• Join over 1.2 million students every month
  • Accelerate your learning by 29%
  • Unlimited access from just £6.99 per month

Comment on the way Fitzgerald communicates Gatsby’s character to the reader. How important is Nick as narrator to this process?

Extracts from this document...


"Comment on the way Fitzgerald communicates Gatsby's character to the reader. How important is Nick as narrator to this process?" From the beginning of the novel, our views and opinions of Gatsby are refracted through Nick. We know very little about Gatsby, and we are unable to find out anything about him, without the information being filtered by Nick. Nick is very important to us, as readers, as we get all our information through him. We are led to believe that our narrator is a trustworthy character, "I'm inclined to reserve all judgements." ...read more.


hope, a romantic readiness such that I had never found in any other person and which it is likely that I shall ever find again." When we first encounter Gatsby, it is a recollection of Nick's first sighting of him. Gatsby is standing outside his house, staring over the bay at a green light, which we later find out is the light at the end of the jetty, which belongs to Daisy and Tom. At this point, the character of Gatsby is shrouded in mystery. We know nothing about him, except what Nick has already told us. ...read more.


The most useful and obvious way in which Gatsby is communicated to us is through our senses. Gatsby is described to us as a riot of colour, in suits of beautiful fabric and elegant style, "......Gatsby, in a white flannel suit, silver shirt, and gold-coloured tie, hurried in." Fitzgerald plays on these descriptions, relating them to us in such intricate detail and precision, that we are able to produce a virtual image of him in our minds. Through this description of his outer appearance we begin to understand his mentality, and his love for beautiful things, and his need to impress Daisy. However we do not, at this early stage, understand his true identity, and underlying secrets. ...read more.

The above preview is unformatted text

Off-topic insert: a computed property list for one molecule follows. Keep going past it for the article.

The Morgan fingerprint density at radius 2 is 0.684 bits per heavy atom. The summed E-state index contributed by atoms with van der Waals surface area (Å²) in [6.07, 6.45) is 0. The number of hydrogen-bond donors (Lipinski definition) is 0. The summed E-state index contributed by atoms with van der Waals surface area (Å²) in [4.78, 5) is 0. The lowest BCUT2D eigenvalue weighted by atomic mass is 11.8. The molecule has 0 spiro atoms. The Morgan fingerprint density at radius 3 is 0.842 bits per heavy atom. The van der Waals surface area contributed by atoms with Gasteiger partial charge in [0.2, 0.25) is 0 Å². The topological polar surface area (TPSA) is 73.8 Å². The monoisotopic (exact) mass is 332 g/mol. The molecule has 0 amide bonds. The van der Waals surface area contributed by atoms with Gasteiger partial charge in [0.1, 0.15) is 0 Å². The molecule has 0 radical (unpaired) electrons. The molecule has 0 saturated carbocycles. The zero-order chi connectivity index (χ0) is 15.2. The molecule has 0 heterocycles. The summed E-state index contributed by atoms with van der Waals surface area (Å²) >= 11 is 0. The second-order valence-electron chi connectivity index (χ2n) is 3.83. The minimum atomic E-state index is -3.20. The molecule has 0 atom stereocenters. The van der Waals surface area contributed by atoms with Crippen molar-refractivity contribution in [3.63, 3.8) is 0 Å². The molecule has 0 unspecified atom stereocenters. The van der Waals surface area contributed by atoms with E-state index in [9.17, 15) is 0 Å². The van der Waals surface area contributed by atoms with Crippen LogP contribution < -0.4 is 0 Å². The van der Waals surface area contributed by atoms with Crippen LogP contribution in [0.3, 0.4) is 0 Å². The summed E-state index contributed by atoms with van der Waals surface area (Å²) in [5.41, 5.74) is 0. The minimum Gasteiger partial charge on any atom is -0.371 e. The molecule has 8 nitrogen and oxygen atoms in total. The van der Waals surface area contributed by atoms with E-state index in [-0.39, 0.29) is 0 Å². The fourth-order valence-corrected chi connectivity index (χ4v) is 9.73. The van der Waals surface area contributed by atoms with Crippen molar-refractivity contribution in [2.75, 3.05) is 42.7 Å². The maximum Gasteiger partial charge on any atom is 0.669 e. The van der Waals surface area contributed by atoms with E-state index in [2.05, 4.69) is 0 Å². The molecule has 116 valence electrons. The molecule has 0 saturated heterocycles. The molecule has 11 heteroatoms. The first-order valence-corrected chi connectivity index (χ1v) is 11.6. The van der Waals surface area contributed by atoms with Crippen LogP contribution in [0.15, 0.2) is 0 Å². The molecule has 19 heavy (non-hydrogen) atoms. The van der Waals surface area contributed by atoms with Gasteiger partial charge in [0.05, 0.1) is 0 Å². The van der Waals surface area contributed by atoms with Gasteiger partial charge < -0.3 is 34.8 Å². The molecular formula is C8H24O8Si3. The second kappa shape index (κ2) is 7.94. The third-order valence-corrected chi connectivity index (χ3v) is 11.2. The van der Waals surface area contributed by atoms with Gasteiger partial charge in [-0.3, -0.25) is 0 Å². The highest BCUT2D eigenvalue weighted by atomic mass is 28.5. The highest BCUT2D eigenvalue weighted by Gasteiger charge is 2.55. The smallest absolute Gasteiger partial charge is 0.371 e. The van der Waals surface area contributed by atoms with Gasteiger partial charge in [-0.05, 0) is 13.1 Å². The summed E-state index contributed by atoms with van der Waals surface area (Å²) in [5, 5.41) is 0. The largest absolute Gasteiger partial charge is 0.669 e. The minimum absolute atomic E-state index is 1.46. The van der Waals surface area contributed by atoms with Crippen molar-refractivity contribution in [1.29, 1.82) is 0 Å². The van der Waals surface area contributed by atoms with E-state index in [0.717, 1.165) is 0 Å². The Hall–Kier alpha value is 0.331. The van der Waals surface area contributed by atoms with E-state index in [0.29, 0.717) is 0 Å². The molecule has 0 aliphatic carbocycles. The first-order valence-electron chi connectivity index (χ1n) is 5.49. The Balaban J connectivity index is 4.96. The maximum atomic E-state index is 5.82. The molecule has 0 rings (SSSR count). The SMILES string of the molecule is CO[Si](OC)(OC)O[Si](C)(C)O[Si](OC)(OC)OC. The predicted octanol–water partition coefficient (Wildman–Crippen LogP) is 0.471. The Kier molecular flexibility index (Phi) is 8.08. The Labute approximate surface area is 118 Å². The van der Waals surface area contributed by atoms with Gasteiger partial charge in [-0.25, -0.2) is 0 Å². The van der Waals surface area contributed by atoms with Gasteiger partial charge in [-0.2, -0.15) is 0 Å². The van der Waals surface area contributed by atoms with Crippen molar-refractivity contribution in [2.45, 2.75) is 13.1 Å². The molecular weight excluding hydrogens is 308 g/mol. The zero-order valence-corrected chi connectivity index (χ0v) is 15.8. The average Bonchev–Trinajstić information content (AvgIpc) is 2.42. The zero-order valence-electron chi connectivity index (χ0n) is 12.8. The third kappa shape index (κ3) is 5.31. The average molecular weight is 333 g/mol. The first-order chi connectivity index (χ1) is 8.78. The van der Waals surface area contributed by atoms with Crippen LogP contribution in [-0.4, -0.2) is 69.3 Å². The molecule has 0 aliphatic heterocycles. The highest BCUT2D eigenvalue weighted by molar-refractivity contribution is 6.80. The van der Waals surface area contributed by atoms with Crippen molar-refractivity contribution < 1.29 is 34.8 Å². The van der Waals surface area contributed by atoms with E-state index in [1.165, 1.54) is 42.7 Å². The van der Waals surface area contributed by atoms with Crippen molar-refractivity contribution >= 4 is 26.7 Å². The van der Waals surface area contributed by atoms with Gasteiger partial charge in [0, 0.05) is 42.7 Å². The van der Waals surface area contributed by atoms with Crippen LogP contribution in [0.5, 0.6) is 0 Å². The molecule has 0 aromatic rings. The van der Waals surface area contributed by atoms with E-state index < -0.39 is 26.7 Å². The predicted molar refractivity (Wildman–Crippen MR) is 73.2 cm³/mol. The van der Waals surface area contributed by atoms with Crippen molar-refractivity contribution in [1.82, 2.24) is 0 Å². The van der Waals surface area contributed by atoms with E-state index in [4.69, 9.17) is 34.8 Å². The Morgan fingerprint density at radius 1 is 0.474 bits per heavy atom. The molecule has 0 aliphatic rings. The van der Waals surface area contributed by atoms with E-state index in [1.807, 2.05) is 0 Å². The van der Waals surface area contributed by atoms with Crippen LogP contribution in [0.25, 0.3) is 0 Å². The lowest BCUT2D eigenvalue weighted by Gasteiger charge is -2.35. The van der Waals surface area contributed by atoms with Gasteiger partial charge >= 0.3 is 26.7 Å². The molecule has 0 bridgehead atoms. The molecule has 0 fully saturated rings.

This student written piece of work is one of many that can be found in our GCSE F. Scott Fitzgerald section.

Found what you're looking for?

  • Start learning 29% faster today
  • 150,000+ documents available
  • Just £6.99 a month

Not the one? Search for your essay title...
  • Join over 1.2 million students every month
  • Accelerate your learning by 29%
  • Unlimited access from just £6.99 per month

See related essaysSee related essays

Related GCSE F. Scott Fitzgerald essays

  1. Peer reviewed

    Discuss the effectiveness of the opening chapter of Fitzgerald’s ‘the Great Gatsby’.

    5 star(s)

    Here perhaps it is necessary for Nick to voice opinion, thus increasing the effectiveness of the chapter by deepening our knowledge of characters and the lives of the rich. The character of Daisy Buchanan is set up as an equally unsatisfied and unfulfilled character, which consequently impacts upon their relationship.

  2. How much do we learn about Gatsby's character and how is it revealed to ...

    To gain a great deal of information on a basis such as this is quite a risky thing to do. One of the other problems for the reader to establish is that Gatsby lies to Carraway in much of the things that he says.

  1. Views on the role of Nick as a narrator in the Great Gatsby have ...

    for example, who tells him about Gatsby's courtship of Daisy in Louisville; or from the Greek, Michaelis, who tells him about the death of Myrtle Wilson. Sometimes Nick summarizes what others tell him, and sometimes he uses their words, but he never tells us something he could never know.

  2. ‘The Great Gatsby’ Is often thought of as a novel which reflects the glamour ...

    The way Tom is portrayed is hardly flattering. The background Nick gives us on him makes him appear as if he is living the high life, the way he has never suffered for money, has magnificent status and can afford to bring "a string of polo ponies from Lake Forest".

  • Over 160,000 pieces
    of student written work
  • Annotated by
    experienced teachers
  • Ideas and feedback to
    improve your own work